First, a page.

An important part of pursuing a PhD or Master's degree is the ability to plan and prioritise work, meet deadlines and deliver work on time. Other valued organisational skills include paying attention to detail, setting clear goals and good record keeping habits. A lack of these skills is perceived of as a significant shortcoming to effective research degree study.
"Time management skills and enthusiasm are the attributes that really separate the excellent thesis students from the rest".
"Limited time management skills will halt the most intelligent person".


Laziness and procrastination
Avoidance, procrastination, laziness, bare-minimum approach, lack of self-discipline, inability to work consistently, expecting results without great effort, poor work ethic, and not progressing steadily are all characteristics identified by supervisors as common impediments to degree completion. Steady and dedicated work habits are very important to successful research degree study.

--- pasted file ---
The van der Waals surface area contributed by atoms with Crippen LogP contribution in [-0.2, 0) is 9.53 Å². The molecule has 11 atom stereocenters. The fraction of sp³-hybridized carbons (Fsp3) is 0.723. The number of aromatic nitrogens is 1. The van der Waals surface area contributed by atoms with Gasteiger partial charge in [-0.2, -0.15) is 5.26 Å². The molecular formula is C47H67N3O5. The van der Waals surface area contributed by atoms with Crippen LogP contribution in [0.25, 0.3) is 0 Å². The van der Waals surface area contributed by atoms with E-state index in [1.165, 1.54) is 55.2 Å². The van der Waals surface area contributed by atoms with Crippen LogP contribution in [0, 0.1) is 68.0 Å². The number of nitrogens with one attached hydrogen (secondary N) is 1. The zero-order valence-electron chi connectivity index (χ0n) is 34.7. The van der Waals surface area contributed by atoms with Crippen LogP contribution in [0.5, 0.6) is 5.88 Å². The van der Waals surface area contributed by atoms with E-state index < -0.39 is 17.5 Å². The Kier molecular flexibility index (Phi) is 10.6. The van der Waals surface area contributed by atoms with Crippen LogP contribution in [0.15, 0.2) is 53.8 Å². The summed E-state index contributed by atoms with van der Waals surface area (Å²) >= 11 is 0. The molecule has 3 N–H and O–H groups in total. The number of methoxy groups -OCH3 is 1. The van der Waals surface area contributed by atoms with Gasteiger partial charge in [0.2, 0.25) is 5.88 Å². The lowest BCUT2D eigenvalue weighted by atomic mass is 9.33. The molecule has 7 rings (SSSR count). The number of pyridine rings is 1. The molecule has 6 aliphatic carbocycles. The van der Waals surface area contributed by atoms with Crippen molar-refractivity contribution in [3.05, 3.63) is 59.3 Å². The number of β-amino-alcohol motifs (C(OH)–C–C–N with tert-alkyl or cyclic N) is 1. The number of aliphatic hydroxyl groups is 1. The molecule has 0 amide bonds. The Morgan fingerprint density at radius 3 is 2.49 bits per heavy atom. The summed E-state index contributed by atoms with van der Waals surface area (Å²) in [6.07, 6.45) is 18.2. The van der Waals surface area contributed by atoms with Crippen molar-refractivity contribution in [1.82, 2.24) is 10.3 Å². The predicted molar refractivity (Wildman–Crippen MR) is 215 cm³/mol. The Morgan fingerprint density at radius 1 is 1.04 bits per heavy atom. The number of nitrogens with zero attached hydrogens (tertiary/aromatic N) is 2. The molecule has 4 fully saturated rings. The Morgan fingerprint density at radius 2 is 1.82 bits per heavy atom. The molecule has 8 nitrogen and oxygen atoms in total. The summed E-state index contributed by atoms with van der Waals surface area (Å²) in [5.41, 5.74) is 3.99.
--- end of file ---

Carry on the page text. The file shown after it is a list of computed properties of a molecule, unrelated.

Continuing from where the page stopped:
"It is difficult to deal with a student who says they will do the work but ends up socialising instead. Students don't understand that they must drive their project forward".
"Research is tough and the student has to work hard to make progress. People who can't work with those around them or who struggle to communicate find it hard".

Lack of or wrong motivation
The message from supervisors was clear: pursuing a research degree without the right motivation can negatively affect the students' desire and drive to complete the work.
"If what the student wants to achieve by enrolling for postgrad study is not clear it can be hard to motivate the student to complete in a timely fashion".